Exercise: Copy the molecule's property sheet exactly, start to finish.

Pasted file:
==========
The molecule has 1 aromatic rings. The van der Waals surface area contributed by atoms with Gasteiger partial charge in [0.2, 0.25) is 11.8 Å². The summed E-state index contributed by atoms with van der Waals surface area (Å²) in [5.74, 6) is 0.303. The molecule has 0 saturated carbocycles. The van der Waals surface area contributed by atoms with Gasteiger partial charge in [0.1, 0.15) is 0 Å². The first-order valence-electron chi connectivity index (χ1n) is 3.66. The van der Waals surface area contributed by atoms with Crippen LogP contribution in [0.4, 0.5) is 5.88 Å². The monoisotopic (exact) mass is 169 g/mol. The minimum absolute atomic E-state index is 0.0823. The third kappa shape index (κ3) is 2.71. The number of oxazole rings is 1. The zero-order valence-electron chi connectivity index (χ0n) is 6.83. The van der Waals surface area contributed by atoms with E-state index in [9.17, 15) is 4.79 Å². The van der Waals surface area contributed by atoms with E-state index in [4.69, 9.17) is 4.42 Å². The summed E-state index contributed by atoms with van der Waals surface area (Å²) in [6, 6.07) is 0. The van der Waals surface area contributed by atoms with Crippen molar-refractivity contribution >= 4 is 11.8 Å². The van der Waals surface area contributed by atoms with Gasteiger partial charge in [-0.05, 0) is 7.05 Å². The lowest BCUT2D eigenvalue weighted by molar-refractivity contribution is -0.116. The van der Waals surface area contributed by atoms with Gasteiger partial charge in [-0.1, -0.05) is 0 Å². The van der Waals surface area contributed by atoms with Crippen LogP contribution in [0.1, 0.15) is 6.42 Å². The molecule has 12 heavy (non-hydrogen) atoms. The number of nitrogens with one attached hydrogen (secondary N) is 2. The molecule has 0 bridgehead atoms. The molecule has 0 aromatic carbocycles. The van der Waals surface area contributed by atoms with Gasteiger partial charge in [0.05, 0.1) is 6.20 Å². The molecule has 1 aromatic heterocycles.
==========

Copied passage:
The molecule has 1 aromatic rings. The van der Waals surface area contributed by atoms with Gasteiger partial charge in [0.2, 0.25) is 11.8 Å². The summed E-state index contributed by atoms with van der Waals surface area (Å²) in [5.74, 6) is 0.303. The molecule has 0 saturated carbocycles. The van der Waals surface area contributed by atoms with Gasteiger partial charge in [0.1, 0.15) is 0 Å². The first-order valence-electron chi connectivity index (χ1n) is 3.66. The van der Waals surface area contributed by atoms with Crippen LogP contribution in [0.4, 0.5) is 5.88 Å². The monoisotopic (exact) mass is 169 g/mol. The minimum absolute atomic E-state index is 0.0823. The third kappa shape index (κ3) is 2.71. The number of oxazole rings is 1. The zero-order valence-electron chi connectivity index (χ0n) is 6.83. The van der Waals surface area contributed by atoms with E-state index in [9.17, 15) is 4.79 Å². The van der Waals surface area contributed by atoms with E-state index in [4.69, 9.17) is 4.42 Å². The summed E-state index contributed by atoms with van der Waals surface area (Å²) in [6, 6.07) is 0. The van der Waals surface area contributed by atoms with Crippen molar-refractivity contribution >= 4 is 11.8 Å². The van der Waals surface area contributed by atoms with Gasteiger partial charge in [-0.05, 0) is 7.05 Å². The lowest BCUT2D eigenvalue weighted by molar-refractivity contribution is -0.116. The van der Waals surface area contributed by atoms with Gasteiger partial charge in [-0.1, -0.05) is 0 Å². The van der Waals surface area contributed by atoms with Crippen LogP contribution in [0.1, 0.15) is 6.42 Å². The molecule has 12 heavy (non-hydrogen) atoms. The number of nitrogens with one attached hydrogen (secondary N) is 2. The molecule has 0 bridgehead atoms. The molecule has 0 aromatic carbocycles. The van der Waals surface area contributed by atoms with Gasteiger partial charge in [0.05, 0.1) is 6.20 Å². The molecule has 1 aromatic heterocycles.